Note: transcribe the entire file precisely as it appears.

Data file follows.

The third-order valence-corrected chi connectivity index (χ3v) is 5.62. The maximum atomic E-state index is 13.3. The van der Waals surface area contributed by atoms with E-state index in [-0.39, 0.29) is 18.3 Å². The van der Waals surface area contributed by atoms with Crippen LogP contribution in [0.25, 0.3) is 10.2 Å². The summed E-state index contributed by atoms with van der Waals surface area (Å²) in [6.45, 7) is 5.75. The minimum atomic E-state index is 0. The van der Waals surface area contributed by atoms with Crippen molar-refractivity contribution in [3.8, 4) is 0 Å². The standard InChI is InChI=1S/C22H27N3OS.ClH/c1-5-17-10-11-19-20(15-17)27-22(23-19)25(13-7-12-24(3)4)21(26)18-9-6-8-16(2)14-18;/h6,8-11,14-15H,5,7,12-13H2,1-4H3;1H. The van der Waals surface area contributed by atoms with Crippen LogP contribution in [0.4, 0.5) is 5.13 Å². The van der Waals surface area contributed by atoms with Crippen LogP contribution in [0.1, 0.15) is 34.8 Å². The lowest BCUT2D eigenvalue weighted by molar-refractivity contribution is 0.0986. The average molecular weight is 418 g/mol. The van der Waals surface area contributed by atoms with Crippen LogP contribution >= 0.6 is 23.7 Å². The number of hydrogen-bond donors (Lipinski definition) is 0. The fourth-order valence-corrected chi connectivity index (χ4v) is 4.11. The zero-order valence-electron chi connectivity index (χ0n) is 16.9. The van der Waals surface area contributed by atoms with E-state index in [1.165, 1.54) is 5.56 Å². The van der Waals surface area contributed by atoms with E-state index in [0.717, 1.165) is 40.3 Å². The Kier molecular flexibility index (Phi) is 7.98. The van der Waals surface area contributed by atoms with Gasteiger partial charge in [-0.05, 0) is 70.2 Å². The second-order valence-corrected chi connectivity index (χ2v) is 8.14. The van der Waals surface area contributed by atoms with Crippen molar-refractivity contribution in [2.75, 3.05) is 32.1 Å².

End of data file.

The third-order valence-corrected chi connectivity index (χ3v) is 5.62. The maximum atomic E-state index is 13.3. The van der Waals surface area contributed by atoms with E-state index in [-0.39, 0.29) is 18.3 Å². The van der Waals surface area contributed by atoms with Crippen LogP contribution in [0.25, 0.3) is 10.2 Å². The summed E-state index contributed by atoms with van der Waals surface area (Å²) in [6.45, 7) is 5.75. The minimum atomic E-state index is 0. The van der Waals surface area contributed by atoms with Crippen molar-refractivity contribution in [3.8, 4) is 0 Å². The standard InChI is InChI=1S/C22H27N3OS.ClH/c1-5-17-10-11-19-20(15-17)27-22(23-19)25(13-7-12-24(3)4)21(26)18-9-6-8-16(2)14-18;/h6,8-11,14-15H,5,7,12-13H2,1-4H3;1H. The van der Waals surface area contributed by atoms with Crippen LogP contribution in [0.4, 0.5) is 5.13 Å². The van der Waals surface area contributed by atoms with Crippen LogP contribution in [0.1, 0.15) is 34.8 Å². The lowest BCUT2D eigenvalue weighted by molar-refractivity contribution is 0.0986. The average molecular weight is 418 g/mol. The van der Waals surface area contributed by atoms with Crippen LogP contribution >= 0.6 is 23.7 Å². The number of hydrogen-bond donors (Lipinski definition) is 0. The fourth-order valence-corrected chi connectivity index (χ4v) is 4.11. The zero-order valence-electron chi connectivity index (χ0n) is 16.9. The van der Waals surface area contributed by atoms with E-state index in [1.165, 1.54) is 5.56 Å². The van der Waals surface area contributed by atoms with E-state index in [0.717, 1.165) is 40.3 Å². The Kier molecular flexibility index (Phi) is 7.98. The van der Waals surface area contributed by atoms with Gasteiger partial charge in [-0.05, 0) is 70.2 Å². The second-order valence-corrected chi connectivity index (χ2v) is 8.14. The van der Waals surface area contributed by atoms with Crippen molar-refractivity contribution in [2.75, 3.05) is 32.1 Å².